Feb 16, 2019; Manhattan, KS, USA; Iowa State Cyclones guard Talen Horton-Tucker (11) shoots against Kansas State Wildcats forward Dean Wade (32) during the first half at Bramlage Coliseum. Mandatory Credit: Scott Sewell-USA TODAY Sports
MANHATTAN, Kan. — No. 23 Iowa State had a one-point lead over No. 18 Kansas State when Talen Horton-Tucker rose up and drilled a 3-pointer with 5:21 left in the first half on Saturday at Bramlage Coliseum.
He made another one from behind-the-arc less than 30 seconds later. The freshman from Chicago finished at the rim with 3:06 mark of the first half. His next two made shots were 3-pointers that opened up a 10-point Cyclone lead shortly before halftime.
In all, Horton-Tucker scored 17-straight Iowa State points, silencing a raucous Octagon of Doom again and again. The Wildcats got back within one-point roughly halfway through the second half, but timely shooting by Horton-Tucker, who finished with 20 points while shooting 6-of-9 from deep, and sophomore Lindell Wigginton kept the Big 12’s leader at bay on the way to a 78-64 Iowa State win.
“(Horton-Tucker) was being confident. He was taking the shots he usually takes, and we know they’re going to go in sometimes and sometimes you have an off game. Today, he was feeling it and he really stepped up,” Wigginton, who scored a team-high 23 points on 7-of-9 shooting from the field and 5-of-6 from 3-point range, said. “I was feeling it. I’m always going to be confident. My coaches and my teammates keep me confident. I knew this was a big game coming in. They’re the number one team in our conference so I wanted to play well against them.”
It is no secret that Iowa State’s offense has the ability to get bogged down by poor shot selection. The two guys mentioned above have been two of the biggest offenders at times this season, but they just keep shooting.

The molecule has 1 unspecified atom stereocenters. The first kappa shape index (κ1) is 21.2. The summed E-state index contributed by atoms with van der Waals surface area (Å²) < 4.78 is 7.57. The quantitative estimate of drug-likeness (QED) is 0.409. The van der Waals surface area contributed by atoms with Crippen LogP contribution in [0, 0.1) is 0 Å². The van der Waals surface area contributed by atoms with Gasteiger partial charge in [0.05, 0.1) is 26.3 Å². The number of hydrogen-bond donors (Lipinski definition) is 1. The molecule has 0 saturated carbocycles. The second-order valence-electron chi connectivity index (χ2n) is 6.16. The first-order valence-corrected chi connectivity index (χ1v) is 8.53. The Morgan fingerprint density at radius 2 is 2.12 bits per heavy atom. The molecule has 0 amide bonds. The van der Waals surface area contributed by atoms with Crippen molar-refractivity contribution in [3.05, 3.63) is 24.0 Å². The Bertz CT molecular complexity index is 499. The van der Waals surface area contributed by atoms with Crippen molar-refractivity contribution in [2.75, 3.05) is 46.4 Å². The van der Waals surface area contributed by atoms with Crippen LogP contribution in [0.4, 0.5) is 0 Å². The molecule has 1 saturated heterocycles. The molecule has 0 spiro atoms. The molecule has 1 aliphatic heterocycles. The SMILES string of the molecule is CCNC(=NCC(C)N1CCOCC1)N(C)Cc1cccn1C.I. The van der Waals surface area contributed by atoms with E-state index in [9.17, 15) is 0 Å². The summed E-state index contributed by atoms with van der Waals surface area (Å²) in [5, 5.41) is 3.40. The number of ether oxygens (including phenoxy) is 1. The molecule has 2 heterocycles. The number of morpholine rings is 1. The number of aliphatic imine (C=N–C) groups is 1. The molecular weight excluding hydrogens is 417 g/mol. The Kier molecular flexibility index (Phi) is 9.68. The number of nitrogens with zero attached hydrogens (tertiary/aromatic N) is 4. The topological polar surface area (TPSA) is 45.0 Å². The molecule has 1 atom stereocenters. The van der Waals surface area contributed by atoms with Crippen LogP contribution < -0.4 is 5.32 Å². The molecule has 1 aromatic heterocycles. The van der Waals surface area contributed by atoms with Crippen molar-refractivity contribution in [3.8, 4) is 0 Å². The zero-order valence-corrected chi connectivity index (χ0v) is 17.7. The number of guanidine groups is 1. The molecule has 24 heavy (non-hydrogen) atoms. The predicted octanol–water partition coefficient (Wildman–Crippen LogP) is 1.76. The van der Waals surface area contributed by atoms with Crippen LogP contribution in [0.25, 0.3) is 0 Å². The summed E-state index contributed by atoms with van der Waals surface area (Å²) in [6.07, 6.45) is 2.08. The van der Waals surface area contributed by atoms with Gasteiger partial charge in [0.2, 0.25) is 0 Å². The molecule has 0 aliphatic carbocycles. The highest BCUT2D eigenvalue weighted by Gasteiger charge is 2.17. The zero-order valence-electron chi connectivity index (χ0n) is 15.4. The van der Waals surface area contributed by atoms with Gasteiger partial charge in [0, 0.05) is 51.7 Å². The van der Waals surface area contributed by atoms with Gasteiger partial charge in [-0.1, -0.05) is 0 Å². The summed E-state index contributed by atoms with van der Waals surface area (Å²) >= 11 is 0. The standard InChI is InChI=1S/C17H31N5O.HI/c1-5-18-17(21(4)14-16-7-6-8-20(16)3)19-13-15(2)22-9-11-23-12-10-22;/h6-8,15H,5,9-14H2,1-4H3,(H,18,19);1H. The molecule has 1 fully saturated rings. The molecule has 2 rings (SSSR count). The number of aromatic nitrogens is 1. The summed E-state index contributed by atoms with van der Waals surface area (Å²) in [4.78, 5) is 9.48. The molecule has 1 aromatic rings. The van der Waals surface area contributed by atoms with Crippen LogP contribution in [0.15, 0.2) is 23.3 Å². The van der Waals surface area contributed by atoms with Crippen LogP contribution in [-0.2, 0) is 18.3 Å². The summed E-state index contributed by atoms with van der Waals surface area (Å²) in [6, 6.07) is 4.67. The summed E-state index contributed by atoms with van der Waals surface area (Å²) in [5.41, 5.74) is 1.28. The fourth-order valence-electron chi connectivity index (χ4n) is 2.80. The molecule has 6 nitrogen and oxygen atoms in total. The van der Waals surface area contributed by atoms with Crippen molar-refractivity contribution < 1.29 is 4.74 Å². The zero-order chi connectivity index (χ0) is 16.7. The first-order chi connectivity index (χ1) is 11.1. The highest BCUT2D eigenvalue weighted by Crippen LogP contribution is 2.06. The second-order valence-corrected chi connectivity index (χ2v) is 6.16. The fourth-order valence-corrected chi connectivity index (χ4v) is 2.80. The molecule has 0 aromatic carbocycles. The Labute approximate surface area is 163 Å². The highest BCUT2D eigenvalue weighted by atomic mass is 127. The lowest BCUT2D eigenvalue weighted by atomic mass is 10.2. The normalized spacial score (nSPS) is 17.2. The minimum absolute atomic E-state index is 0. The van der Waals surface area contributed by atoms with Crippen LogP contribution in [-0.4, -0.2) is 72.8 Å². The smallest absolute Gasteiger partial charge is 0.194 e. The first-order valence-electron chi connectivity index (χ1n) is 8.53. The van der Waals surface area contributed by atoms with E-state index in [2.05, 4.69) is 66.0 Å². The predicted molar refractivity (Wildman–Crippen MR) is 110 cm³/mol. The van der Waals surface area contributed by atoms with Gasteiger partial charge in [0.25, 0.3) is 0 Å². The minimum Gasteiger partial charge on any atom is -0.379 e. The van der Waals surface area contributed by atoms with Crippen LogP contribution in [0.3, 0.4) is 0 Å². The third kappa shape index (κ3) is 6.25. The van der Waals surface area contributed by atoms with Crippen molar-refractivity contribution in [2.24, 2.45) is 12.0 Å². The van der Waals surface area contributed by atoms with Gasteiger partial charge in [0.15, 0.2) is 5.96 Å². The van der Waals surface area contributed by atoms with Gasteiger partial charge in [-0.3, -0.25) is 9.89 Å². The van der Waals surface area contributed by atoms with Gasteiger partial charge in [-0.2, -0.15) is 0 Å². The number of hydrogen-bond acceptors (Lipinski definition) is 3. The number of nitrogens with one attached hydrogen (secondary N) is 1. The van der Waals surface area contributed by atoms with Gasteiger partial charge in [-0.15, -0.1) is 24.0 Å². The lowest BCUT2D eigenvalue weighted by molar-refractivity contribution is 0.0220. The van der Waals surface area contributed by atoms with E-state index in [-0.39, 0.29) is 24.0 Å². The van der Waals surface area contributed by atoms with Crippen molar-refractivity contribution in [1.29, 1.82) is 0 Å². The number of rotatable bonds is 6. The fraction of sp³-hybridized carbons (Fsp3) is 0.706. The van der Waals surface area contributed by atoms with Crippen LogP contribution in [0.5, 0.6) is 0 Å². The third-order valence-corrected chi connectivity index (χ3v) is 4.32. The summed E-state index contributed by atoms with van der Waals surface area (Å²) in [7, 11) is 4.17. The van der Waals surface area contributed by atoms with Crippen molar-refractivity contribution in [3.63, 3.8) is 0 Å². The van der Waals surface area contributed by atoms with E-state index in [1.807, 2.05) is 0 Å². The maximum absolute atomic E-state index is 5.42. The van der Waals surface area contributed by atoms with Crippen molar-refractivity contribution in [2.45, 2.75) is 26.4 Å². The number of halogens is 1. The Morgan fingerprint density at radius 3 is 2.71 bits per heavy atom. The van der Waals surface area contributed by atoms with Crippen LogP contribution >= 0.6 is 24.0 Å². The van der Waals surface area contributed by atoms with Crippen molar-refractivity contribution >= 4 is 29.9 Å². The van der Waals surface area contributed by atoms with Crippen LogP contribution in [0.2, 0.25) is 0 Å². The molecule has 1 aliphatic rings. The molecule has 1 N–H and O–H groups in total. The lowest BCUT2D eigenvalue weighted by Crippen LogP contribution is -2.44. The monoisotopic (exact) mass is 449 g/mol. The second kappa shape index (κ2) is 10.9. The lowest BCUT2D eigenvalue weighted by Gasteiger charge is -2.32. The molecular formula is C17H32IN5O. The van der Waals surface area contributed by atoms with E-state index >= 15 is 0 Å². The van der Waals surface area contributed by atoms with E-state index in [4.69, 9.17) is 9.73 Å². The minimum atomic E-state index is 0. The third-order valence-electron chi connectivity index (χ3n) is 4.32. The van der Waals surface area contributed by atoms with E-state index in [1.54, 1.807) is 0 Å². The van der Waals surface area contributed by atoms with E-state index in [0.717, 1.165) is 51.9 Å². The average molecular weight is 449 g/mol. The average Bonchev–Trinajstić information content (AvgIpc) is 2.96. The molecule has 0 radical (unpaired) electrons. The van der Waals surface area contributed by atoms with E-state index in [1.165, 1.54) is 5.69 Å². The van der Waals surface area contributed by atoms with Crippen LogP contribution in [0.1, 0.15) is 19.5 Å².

On Saturday, some of those shots that have felt forced previously were connected on time after time. The Cyclones shot 14-of-24 from deep as a team and 52.7 percent from the field.
Regardless of the way the Cyclones played the last time they took the court – a baffling home loss to TCU – they remained confident and that is due in large part to their head coach.
“I think one of the things that makes you good offensively is if your kids aren’t second-guessing themselves,” Steve Prohm said. “What’s a good shot and what’s a bad shot? I’ll let them know in my way and eventually, they’ll start saying, ‘Hey, that’s my fault. That’s my bad on that shot.’ If they’re always thinking good shot, bad shot, then they don’t go six for nine. It’s like Deonte Burton that year we won at Kansas, if he’s thinking good shot, bad shot, he doesn’t go seven for nine from three.”
There is no doubting the Cyclones have some good players and this is why they are right in the thick of the Big 12 title race with six games left to play. If the Cyclones continue to play the way they did against Kansas State, there might not be a team in the league who can beat them. Prohm challenged his team this week to be the best version of themselves on Saturday. He joked it was a performance from the “A-team.”
What happens when they become the “B-team?”
“I had a whole sheet of paper. Soft on defense, not moving the basketball, not running the floor, not sharing it, not being engaged in huddles, not executing out of timeouts, just not doing the things that translate to winning,” Prohm said. “We had a list of about 10 things when we’re really good and 10 things when we’re really poor. What it comes down to is the defensive end of the floor, being very good defensively. Offensively, really moving and sharing the basketball.”
Appearances from Iowa State’s “A-team” have come at some of the most crucial points in the season. The wins over Kansas at home, Texas Tech in Lubbock, Ole Miss in Oxford and Saturday all come to mind.
The “A-team” needs Horton-Tucker and Wigginton to play the way they did in Manhattan — or at least close to it. The shots will not always fall at the same rate, but that does not mean they will stop shooting.
“They’re going to take some bad ones,” Prohm said. “I’m going to let them take a couple bad ones, but good players are going to make some tough ones too.”